Heal Your LifeŽ Tips for Living Well
Estrogen May Help Men's Hearts
PAIN
Are We Exercising Pain Away? Not So Much.
Acupuncture, Real or Fake, Eases Back Pain
'Cell Phone Elbow' -- A New Ill for the Wired Age
PHYSICAL THERAPY
PREGNANCY
Sugary Colas Tied to Gestational Diabetes
Placebo Acupuncture Tied to Higher IVF Pregnancies
Woman in America Are Delaying Motherhood, Study Says
SENIORS
Exercise Helps Reduce Falls in Young and Old
Tai Chi May Help Ward Off Knee Pain in Seniors
The Healthy Habits of Centenarians
SEXUAL HEALTH
SLEEP DISORDERS
Daylight Savings: Not a Bright Time for All
Meditation May Help Put Primary Insomnia to Bed
Better Sleep, Grades Seem to Go Up
WOMEN'S HEALTH
Varicose Veins May Mask Larger Problem
Calcium Helps Ward Off Colon Cancer
Omega-3 May Reduce Endometriosis Risk
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Varicose Veins May Mask Larger Problem

MONDAY, July 20 (HealthDay News) -- A supposedly harmless condition -- superficial vein thrombosis, or varicose veins that have become swollen and painful -- may herald the presence of a more dangerous problem.

One-quarter of patients with superficial vein thrombosis (SVT) in an Austrian study actually had deep vein thrombosis (DVT), a potentially life-threatening condition.

"The diagnosis of [SVT] has long been considered to be a benign entity which could be managed in the doctor's office [but] in fact may be the tip of the iceberg," said Dr. Robert Lookstein, an associate professor of radiology and surgery at the Mount Sinai School of Medicine in New York City.

"I think it's a good idea for anybody with [superficial vein thrombosis] to undergo routine ultrasound screening of the deep veins of their legs to exclude this very, very serious diagnosis," Lookstein continued.

This advice does not apply to individuals with "regular" varicose veins, only to those who are experiencing varicose veins that are "quite engorged and firm to the touch," Lookstein said.

Many doctors may already be on the alert.

"This [finding] does not surprise me," said Dr. Robert Rosen, director of vascular intervention at Lenox Hill Hospital in New York City. "They [the study authors] are documenting something that doctors are already doing."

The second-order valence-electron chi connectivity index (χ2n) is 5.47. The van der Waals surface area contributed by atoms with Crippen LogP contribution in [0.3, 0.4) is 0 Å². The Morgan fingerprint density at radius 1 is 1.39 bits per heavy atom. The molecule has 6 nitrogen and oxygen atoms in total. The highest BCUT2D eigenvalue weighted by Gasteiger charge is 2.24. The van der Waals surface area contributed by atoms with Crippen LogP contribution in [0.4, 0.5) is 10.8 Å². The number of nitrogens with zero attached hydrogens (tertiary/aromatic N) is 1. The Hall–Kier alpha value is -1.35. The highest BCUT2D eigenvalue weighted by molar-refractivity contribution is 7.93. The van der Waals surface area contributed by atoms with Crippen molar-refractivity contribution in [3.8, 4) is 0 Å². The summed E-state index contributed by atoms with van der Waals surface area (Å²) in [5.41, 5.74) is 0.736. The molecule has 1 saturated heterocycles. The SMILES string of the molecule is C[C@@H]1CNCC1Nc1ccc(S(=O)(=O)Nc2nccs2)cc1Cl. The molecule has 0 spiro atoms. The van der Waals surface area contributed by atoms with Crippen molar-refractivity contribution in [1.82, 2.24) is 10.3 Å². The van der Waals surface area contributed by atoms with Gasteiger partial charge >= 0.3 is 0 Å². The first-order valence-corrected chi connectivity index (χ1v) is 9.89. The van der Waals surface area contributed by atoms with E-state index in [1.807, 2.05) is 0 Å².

SVT, explained Lookstein, happens when varicose veins in the calves or thighs become filled with blood clots. "They become painful, can become hot and patients can have low-grade fevers," he said. "It's a condition that can be quite uncomfortable."

Unlike SVT, which is visible on the surface of the skin, DVT is a blood clot that forms in veins deeper in the body. Complications can include pulmonary embolism, when a piece of the clot in the leg breaks off and travels to the lung; and post-thrombotic syndrome, in which the clots in the leg never heal, sometimes leading to loss of function of the legs, Lookstein said.

"This can transform somebody who would otherwise be a working member of the community and turn them into somebody unable to work, somebody who is bedbound," he said.

The authors of the new study, from the Medical University of Graz in Austria, looked at 46 patients (32 women and 14 men) who came to the dermatology department with SVT.

One-quarter of the patients had DVT, usually without symptoms. Of these, three-quarters had DVT in the same leg as the superficial vein thrombosis, 9 percent had DVT in the other leg and 18 percent had it in both legs, the researchers said.

Anybody with SVT should undergo routine screening with duplex ultrasound, which can be performed either in a doctor's office or by a vascular specialist, Lookstein said.

The findings were published in the July issue of the Archives of Dermatology.